If you need to trim down a GIF (whether to change the frame or even just to improve loading times), you can use a free tool like EZgif.com to make them more accessible. When used correctly, GIFs are a great way to humanize your emails; just make sure you’re not leaving any of those humans behind.
4) Write a note to the reader.
So we all know that GIFs are great, but they’re not always appropriate. How can publishers who tend to send more serious emails connect with their readers?
The Intercept maintains a reputation for rigorous journalism with a serious tone, and this is the kind of content their email subscribers sign up to see in their inbox. Still, that doesn’t mean The Intercept can’t put a little personal touch on their newsletters. To do this, they begin each of their weekly news digests with a more conversational note from the editor. [Click here to see an example]
Each week, their news editor spotlights his picks for the top articles of the week, along with a short note that sums up the articles and provides some personal insight into why those stories are important. The digest then continues with an assortment of the site’s top stories. Even if you’re automating content curation, there are still ways to provide a personal touch. By using automation for newsletter creation, you can free up time to craft a section that connects with readers.
Now that readers are more willing than ever to pay for digital article access, other publishers are also experimenting with occasional editorial emails to convert newsletter subscribers into paid customers. These emails often contain letters from the editor that attempt to humanize the publication, stress the importance of premium journalism, and hopefully convince the reader to subscribe. If adding a note to each email is out of your reach, consider reaching out with a one-off email, a process that the PostUp platform makes easy.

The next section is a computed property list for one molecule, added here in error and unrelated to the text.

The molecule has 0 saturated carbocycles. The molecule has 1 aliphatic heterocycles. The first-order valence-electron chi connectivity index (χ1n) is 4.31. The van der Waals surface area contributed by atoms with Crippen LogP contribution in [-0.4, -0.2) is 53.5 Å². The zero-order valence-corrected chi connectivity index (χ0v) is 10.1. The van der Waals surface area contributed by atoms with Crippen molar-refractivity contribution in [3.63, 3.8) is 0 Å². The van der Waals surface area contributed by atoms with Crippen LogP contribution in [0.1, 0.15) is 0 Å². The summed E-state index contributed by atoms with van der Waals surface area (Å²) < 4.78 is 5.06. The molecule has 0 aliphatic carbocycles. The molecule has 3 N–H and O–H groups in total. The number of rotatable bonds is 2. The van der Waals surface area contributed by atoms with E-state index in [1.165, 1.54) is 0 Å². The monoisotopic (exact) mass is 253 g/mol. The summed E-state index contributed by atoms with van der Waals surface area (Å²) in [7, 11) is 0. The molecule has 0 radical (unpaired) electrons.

5) Leave a lasting impression with a memorable sign-off.
Quartz’s Daily Brief is quickly becoming a favorite newsletter for savvy news seekers. It’s concise, but it informs. It allows readers to know the news without leaving the inbox, but it provides the best links for readers who want to know more anyway. It consistently spotlights the web’s most interesting, thought-provoking content without leaning on clickbait.
But apart from being a must-read newsletter, Quartz typically provides me with my first laugh of the day in their email closing. They usually look a little something like this:
The sign-off takes the same form each day, though the tongue-in-cheek items it asks readers to “send” vary based on the email’s content. In this case, forbidden cartoons and Wookie waitstaff applications appeared earlier in the newsletter.
So what makes this subtle touch so funny? Is it the unexpected surprise of seeing silly things in a serious closing? Is it the fact that readers are opening this email before 6 AM and are still half-asleep? Or is the thrill of getting to see phrases like “Wookie waitstaff applications" or “luxury tofu" or “hip-hop club bangers" in a serious news email?
(These are all very recent, very real examples.)
Whatever it is, it’s a nice way to close out a nice email. The sign-off provides a satisfying callback for readers who have been paying attention, while also prompting readers who might have missed the references to take another look at the email. Also, like the music recommendations we talked about in last week’s post, it’s a lighthearted, unintrusive touch that readers expect to see. By building that expectation with regular readers, it encourages them to stay engaged until the end of the email.
Now that you’ve seen some examples…
Why not try and look for opportunities in your email newsletters to connect with your audience? Not only does it feel nice to read something friendly, the potential for increased engagement can have an additional benefit.
Publishers can take advantage of this uniquely focused audience they have in the inbox to deploy monetization tactics that are more effective than those elsewhere on the web. Sponsored mailings, in-email programmatic ads, and native ads deliver higher CPMs and exist largely outside ad blockers. This makes email a powerful way to engage your audiences as well as monetize them.
Editor, PostUp PlayBook